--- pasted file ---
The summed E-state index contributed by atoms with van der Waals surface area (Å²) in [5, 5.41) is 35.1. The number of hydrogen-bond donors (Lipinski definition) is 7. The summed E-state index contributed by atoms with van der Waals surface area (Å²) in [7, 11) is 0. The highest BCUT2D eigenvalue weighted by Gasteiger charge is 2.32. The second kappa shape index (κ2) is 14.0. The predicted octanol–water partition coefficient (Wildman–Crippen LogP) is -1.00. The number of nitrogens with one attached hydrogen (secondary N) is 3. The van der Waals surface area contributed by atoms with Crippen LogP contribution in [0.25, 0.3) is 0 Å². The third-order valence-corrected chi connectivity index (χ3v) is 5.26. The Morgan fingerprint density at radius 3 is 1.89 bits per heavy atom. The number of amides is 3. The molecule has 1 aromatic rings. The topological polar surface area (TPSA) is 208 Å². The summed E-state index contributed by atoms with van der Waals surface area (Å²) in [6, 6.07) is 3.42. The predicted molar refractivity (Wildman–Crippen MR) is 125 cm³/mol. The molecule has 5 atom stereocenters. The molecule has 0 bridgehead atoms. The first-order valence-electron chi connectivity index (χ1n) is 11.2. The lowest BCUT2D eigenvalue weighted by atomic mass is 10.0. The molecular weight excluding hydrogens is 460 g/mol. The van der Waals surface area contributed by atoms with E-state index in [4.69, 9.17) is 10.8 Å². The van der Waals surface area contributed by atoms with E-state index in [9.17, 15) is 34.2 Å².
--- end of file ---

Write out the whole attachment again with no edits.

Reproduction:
The summed E-state index contributed by atoms with van der Waals surface area (Å²) in [5, 5.41) is 35.1. The number of hydrogen-bond donors (Lipinski definition) is 7. The summed E-state index contributed by atoms with van der Waals surface area (Å²) in [7, 11) is 0. The highest BCUT2D eigenvalue weighted by Gasteiger charge is 2.32. The second kappa shape index (κ2) is 14.0. The predicted octanol–water partition coefficient (Wildman–Crippen LogP) is -1.00. The number of nitrogens with one attached hydrogen (secondary N) is 3. The van der Waals surface area contributed by atoms with Crippen LogP contribution in [0.25, 0.3) is 0 Å². The third-order valence-corrected chi connectivity index (χ3v) is 5.26. The Morgan fingerprint density at radius 3 is 1.89 bits per heavy atom. The number of amides is 3. The molecule has 1 aromatic rings. The topological polar surface area (TPSA) is 208 Å². The summed E-state index contributed by atoms with van der Waals surface area (Å²) in [6, 6.07) is 3.42. The predicted molar refractivity (Wildman–Crippen MR) is 125 cm³/mol. The molecule has 5 atom stereocenters. The molecule has 0 bridgehead atoms. The first-order valence-electron chi connectivity index (χ1n) is 11.2. The lowest BCUT2D eigenvalue weighted by atomic mass is 10.0. The molecular weight excluding hydrogens is 460 g/mol. The van der Waals surface area contributed by atoms with E-state index in [4.69, 9.17) is 10.8 Å². The van der Waals surface area contributed by atoms with E-state index in [9.17, 15) is 34.2 Å².